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Thread: Pali suttas: Established misconceptions in Pali Buddhism

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    Pali suttas: Established misconceptions in Pali Buddhism

    Dear forum

    This thread is about established misconceptions or misinterpretations of terms & subjects in the Pali suttas that have now become the official doctrine of Theravada Buddhism, even though these misconceptions are errors.


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    Nihilism or Annihilationism

    Today, most Buddhists & Buddhist scholars regard 'nihilism' to refer to a wrong view that there is 'no life after death' or 'no consciousness takes rebirth after death'. For example, in his translation of SN 44.10, Bhikkhu Thanissaro states:

    annihilationism [the view that death is the annihilation of consciousness]

    http://www.accesstoinsight.org/tipit....010.than.html
    However, in the actual Pali suttas, the term 'nihilism' refers to the view that a 'self' ('atta') or 'a being' ('satta') ends at 'death' ('marana'), as follows:

    How, bhikkhus, do some overreach? Now some are troubled, ashamed, and disgusted by this very same being and they rejoice in (the idea of) non-being, asserting: ‘In as much as this self, good sirs, when the body perishes at death, is annihilated and destroyed and does not exist after death—this is peaceful, this is excellent, this is reality!’ Thus, bhikkhus, do some overreach.

    Iti 49
    84. "There are, bhikkhus, some recluses and brahmins who are annihilationists and who on seven grounds proclaim the annihilation, destruction, and extermination of an existent being. And owing to what, with reference to what, do these honorable recluses and brahmins proclaim their views?

    85. "Herein, bhikkhus, a certain recluse or a brahmin asserts the following doctrine and view: 'The self, good sir, has material form; it is composed of the four primary elements and originates from father and mother. Since this self, good sir, is annihilated and destroyed with the breakup of the body and does not exist after death, at this point the self is completely annihilated.' In this way some proclaim the annihilation, destruction, and extermination of an existent being.

    DN 1
    In summary, 'annihilationism' is a wrong view because it is a 'self-view'. 'Annihilationism' is not a wrong view due its view of impermanence.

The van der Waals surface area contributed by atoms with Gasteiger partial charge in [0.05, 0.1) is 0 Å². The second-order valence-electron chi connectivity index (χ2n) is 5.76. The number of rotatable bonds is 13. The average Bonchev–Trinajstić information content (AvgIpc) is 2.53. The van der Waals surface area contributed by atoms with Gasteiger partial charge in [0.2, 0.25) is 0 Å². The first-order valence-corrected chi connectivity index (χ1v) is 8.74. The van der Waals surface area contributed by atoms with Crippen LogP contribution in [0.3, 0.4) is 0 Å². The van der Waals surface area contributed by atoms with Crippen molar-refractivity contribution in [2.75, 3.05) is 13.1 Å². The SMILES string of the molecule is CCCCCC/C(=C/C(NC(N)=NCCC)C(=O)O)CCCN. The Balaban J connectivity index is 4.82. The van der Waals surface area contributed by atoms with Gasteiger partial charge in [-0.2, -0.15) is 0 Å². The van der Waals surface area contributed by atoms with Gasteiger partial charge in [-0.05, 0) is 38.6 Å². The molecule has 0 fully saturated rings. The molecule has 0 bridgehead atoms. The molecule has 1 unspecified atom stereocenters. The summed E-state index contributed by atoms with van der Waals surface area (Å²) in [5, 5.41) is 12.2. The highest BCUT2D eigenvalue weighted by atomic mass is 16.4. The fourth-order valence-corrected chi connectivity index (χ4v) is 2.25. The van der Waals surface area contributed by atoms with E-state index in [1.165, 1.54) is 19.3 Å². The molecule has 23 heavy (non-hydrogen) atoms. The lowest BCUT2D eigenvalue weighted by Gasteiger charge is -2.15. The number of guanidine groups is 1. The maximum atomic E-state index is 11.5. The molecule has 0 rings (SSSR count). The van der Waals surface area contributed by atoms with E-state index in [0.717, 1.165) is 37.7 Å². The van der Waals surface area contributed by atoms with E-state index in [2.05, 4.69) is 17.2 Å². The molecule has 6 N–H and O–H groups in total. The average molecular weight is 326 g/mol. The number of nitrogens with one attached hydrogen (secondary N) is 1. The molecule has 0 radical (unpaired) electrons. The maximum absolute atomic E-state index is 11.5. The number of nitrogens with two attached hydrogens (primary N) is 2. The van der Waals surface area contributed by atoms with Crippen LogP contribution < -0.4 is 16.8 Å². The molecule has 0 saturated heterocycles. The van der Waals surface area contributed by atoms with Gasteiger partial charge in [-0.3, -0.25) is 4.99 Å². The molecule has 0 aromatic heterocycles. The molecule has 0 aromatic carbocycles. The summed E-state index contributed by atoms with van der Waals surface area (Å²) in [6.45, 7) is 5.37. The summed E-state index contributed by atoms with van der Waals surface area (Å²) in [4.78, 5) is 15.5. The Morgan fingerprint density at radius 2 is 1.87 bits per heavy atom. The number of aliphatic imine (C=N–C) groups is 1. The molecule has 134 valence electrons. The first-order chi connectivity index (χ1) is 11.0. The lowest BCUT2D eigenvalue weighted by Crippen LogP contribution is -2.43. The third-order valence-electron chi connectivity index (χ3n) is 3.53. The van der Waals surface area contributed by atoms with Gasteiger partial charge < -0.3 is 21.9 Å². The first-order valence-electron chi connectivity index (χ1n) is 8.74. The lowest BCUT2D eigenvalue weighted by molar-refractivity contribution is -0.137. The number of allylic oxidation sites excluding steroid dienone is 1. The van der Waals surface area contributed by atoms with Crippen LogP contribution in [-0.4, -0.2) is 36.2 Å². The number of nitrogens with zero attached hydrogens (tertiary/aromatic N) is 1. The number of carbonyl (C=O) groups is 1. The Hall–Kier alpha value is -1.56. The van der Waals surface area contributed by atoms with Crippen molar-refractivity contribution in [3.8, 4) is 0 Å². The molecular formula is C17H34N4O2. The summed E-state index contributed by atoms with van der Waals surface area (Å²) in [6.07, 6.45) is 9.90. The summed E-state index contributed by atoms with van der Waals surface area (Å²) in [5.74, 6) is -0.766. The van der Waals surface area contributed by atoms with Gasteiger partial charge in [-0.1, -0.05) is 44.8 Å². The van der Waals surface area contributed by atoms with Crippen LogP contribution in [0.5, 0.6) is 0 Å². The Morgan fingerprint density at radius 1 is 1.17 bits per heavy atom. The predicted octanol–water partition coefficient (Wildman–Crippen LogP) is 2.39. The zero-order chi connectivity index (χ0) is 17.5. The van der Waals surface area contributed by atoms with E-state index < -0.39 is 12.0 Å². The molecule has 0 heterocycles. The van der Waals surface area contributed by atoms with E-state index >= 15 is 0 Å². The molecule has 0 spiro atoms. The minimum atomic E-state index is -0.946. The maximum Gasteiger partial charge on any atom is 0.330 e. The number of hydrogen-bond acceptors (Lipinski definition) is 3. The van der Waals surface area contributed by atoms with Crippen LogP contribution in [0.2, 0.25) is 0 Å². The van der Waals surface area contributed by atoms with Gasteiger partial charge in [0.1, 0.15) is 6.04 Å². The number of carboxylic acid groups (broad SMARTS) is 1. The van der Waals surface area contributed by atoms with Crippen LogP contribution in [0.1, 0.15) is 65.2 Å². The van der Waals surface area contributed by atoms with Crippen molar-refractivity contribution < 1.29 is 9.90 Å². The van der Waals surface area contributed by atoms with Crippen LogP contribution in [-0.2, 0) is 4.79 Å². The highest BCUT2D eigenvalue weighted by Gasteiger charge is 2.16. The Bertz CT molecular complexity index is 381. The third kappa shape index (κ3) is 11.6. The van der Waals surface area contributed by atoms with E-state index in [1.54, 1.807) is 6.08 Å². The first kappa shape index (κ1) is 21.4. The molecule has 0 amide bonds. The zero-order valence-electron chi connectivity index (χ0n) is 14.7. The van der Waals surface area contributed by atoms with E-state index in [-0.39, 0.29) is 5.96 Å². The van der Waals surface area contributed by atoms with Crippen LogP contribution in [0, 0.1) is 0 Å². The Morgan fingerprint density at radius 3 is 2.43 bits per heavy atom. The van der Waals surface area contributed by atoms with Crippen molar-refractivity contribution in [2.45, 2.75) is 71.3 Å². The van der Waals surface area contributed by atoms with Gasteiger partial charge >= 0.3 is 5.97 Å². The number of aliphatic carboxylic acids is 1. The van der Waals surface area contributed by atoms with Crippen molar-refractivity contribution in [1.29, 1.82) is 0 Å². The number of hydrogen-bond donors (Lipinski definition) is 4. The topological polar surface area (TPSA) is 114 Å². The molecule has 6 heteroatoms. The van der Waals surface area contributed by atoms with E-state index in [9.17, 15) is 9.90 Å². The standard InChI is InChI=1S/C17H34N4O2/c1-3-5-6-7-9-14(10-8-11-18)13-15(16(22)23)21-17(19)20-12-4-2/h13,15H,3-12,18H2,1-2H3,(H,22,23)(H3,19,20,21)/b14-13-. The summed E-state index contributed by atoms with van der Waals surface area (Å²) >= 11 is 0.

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    So could the Buddha have said, "There is neither a self nor not a self"?

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    Quote Originally Posted by philg View Post
    So could the Buddha have said, "There is neither a self nor not a self"?
    In the sutta linked in the previous post, according to the translation, the wanderer Vacchagotta asked the Buddha:

    Is there is a self (atthattāti)? Is there no self (natthattāti)?
    However, based on the explanation the Buddha gave to Ananda (after the wanderer Vacchagotta departed), it is possibly the wanderer Vacchagotta asked the Buddha:

    Does my self exist (atthattāti)? Does my self not exist (natthattāti)?
    In conclusion, the important fact about this sutta is it is not about 'not-self' (anatta) because Vacchagotta does not ask about 'not-self' (anatta).

    This sutta is actually another common misconception in Pali Buddhism, where people use this sutta to assert the Buddha taught neither self or not-self (which is not the case).

    Regards

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    Forums Member justusryans's Avatar
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    Now it makes more sense to me. I have struggled to understand the Buddha teaching on this matter. I am glad to find it was a wrong interpretation on my part. Baby steps!

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    Often, the translators do not help us. Often, we must examine the Pali to see exactly what words have been used. We do not need to learn Pali extensively for this but just know same basic words & know what to search for.

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    Hi Element. I'm a bit confused about the terms atthattāti and natthattāti. Can you tell me which particular dictionary they are in please? I like to look at as many different translations of Pali terms as possible, to get a spread of translations to ponder on.

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    Vissudhi Magga on Egolessness

    Greetings, philg , et al: Buddha wrote in response to your question:

    "Egolessness (Anattaa)

    by Nyanatiloka Mahathera
    More and more the noble teaching of the Buddha seems to be on the way to conquer the world. More than ever before, the Buddhists are working for its propagation in nearly all the countries of the earth. Especially in India, the birth place of Buddhism, whence it disappeared for nearly a thousand years, Buddhism has again made its entrance and gained a firm footing, and with rapid strides it is ever gaining more and more ground. One therefore should rather think it a good omen that India, having regained its independence, has adopted as its emblem the Buddhist Four-Lion symbol of Emperor Asoka, and that, at the proclamation of the Indian Republic, behind the presidential throne, crowned with this Buddhist emblem, there appeared the Buddha's statue.

    Also all over Europe and America a mighty Buddhist wave is set in motion, which no longer can be kept back and suppressed and which, sooner or later, will flood the world with its beneficial influence. The world is no longer satisfied with dogmas based on blind belief. Everywhere in the world there is found today a striving for freedom and independence, externally and internally; and ever more the thinking man feels that the destinies of beings are not dependent on the omnipotence and infinite goodness of an imaginary creator, but that they rest entirely on the beings themselves. It is in Buddhism that one may find the true answers to many of the problems that are troubling men, and which they wish to get solved. Everybody knows that Buddhism is not a revealed religion and not based on blind belief, but that it is a doctrine to be realized by man's own understanding, a doctrine that makes man free and independent in his thinking, and assures him of happiness and peace.